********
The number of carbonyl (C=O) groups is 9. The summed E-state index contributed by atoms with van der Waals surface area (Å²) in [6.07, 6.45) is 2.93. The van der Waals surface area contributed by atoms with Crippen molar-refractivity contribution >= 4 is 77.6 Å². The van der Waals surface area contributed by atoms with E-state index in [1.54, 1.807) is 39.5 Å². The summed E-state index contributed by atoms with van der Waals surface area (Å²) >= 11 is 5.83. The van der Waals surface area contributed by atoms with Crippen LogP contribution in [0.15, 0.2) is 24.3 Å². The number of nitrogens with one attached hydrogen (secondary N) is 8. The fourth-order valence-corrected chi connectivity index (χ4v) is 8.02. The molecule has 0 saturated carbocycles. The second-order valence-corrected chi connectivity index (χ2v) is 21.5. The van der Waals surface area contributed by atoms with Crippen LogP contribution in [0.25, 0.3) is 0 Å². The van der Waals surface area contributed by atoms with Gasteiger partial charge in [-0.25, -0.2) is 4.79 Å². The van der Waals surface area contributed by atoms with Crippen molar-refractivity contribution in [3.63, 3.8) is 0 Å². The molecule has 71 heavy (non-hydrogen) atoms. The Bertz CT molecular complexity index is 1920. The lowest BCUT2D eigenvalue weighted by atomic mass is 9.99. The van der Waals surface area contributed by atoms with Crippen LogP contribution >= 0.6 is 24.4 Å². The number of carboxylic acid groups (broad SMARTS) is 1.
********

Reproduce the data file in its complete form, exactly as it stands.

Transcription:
The number of carbonyl (C=O) groups is 9. The summed E-state index contributed by atoms with van der Waals surface area (Å²) in [6.07, 6.45) is 2.93. The van der Waals surface area contributed by atoms with Crippen molar-refractivity contribution >= 4 is 77.6 Å². The van der Waals surface area contributed by atoms with E-state index in [1.54, 1.807) is 39.5 Å². The summed E-state index contributed by atoms with van der Waals surface area (Å²) >= 11 is 5.83. The van der Waals surface area contributed by atoms with Crippen LogP contribution in [0.15, 0.2) is 24.3 Å². The number of nitrogens with one attached hydrogen (secondary N) is 8. The fourth-order valence-corrected chi connectivity index (χ4v) is 8.02. The molecule has 0 saturated carbocycles. The second-order valence-corrected chi connectivity index (χ2v) is 21.5. The van der Waals surface area contributed by atoms with Crippen LogP contribution in [0.25, 0.3) is 0 Å². The van der Waals surface area contributed by atoms with Gasteiger partial charge in [-0.25, -0.2) is 4.79 Å². The van der Waals surface area contributed by atoms with Crippen molar-refractivity contribution in [3.63, 3.8) is 0 Å². The molecule has 71 heavy (non-hydrogen) atoms. The Bertz CT molecular complexity index is 1920. The lowest BCUT2D eigenvalue weighted by atomic mass is 9.99. The van der Waals surface area contributed by atoms with Crippen LogP contribution >= 0.6 is 24.4 Å². The number of carboxylic acid groups (broad SMARTS) is 1.